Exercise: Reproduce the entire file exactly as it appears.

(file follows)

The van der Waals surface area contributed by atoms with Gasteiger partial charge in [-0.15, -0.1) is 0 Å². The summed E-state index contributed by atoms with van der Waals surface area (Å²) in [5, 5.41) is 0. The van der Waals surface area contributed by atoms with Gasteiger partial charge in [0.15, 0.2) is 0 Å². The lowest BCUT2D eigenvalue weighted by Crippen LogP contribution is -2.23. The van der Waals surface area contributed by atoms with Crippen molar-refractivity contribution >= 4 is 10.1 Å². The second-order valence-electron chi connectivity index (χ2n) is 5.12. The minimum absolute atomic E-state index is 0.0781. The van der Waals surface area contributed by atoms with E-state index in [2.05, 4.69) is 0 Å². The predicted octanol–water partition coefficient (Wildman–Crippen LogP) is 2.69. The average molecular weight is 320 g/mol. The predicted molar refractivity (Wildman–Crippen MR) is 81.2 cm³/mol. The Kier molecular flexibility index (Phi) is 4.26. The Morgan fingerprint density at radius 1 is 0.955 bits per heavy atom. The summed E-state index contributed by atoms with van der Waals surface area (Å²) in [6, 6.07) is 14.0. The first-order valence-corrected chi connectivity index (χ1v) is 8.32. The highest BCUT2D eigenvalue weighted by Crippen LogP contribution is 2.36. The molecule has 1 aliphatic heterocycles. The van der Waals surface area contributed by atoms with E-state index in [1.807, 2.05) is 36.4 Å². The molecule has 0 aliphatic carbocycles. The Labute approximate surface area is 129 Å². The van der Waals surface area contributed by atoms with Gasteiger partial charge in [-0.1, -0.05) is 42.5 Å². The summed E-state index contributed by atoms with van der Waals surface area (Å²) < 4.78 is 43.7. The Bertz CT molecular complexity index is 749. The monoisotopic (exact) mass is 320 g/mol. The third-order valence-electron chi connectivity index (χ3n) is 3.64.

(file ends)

The van der Waals surface area contributed by atoms with Gasteiger partial charge in [-0.15, -0.1) is 0 Å². The summed E-state index contributed by atoms with van der Waals surface area (Å²) in [5, 5.41) is 0. The van der Waals surface area contributed by atoms with Gasteiger partial charge in [0.15, 0.2) is 0 Å². The lowest BCUT2D eigenvalue weighted by Crippen LogP contribution is -2.23. The van der Waals surface area contributed by atoms with Crippen molar-refractivity contribution >= 4 is 10.1 Å². The second-order valence-electron chi connectivity index (χ2n) is 5.12. The minimum absolute atomic E-state index is 0.0781. The van der Waals surface area contributed by atoms with E-state index in [2.05, 4.69) is 0 Å². The predicted octanol–water partition coefficient (Wildman–Crippen LogP) is 2.69. The average molecular weight is 320 g/mol. The predicted molar refractivity (Wildman–Crippen MR) is 81.2 cm³/mol. The Kier molecular flexibility index (Phi) is 4.26. The Morgan fingerprint density at radius 1 is 0.955 bits per heavy atom. The summed E-state index contributed by atoms with van der Waals surface area (Å²) in [6, 6.07) is 14.0. The first-order valence-corrected chi connectivity index (χ1v) is 8.32. The highest BCUT2D eigenvalue weighted by Crippen LogP contribution is 2.36. The molecule has 1 aliphatic heterocycles. The van der Waals surface area contributed by atoms with E-state index in [1.807, 2.05) is 36.4 Å². The molecule has 0 aliphatic carbocycles. The Labute approximate surface area is 129 Å². The van der Waals surface area contributed by atoms with Gasteiger partial charge in [-0.1, -0.05) is 42.5 Å². The summed E-state index contributed by atoms with van der Waals surface area (Å²) < 4.78 is 43.7. The Bertz CT molecular complexity index is 749. The monoisotopic (exact) mass is 320 g/mol. The third-order valence-electron chi connectivity index (χ3n) is 3.64.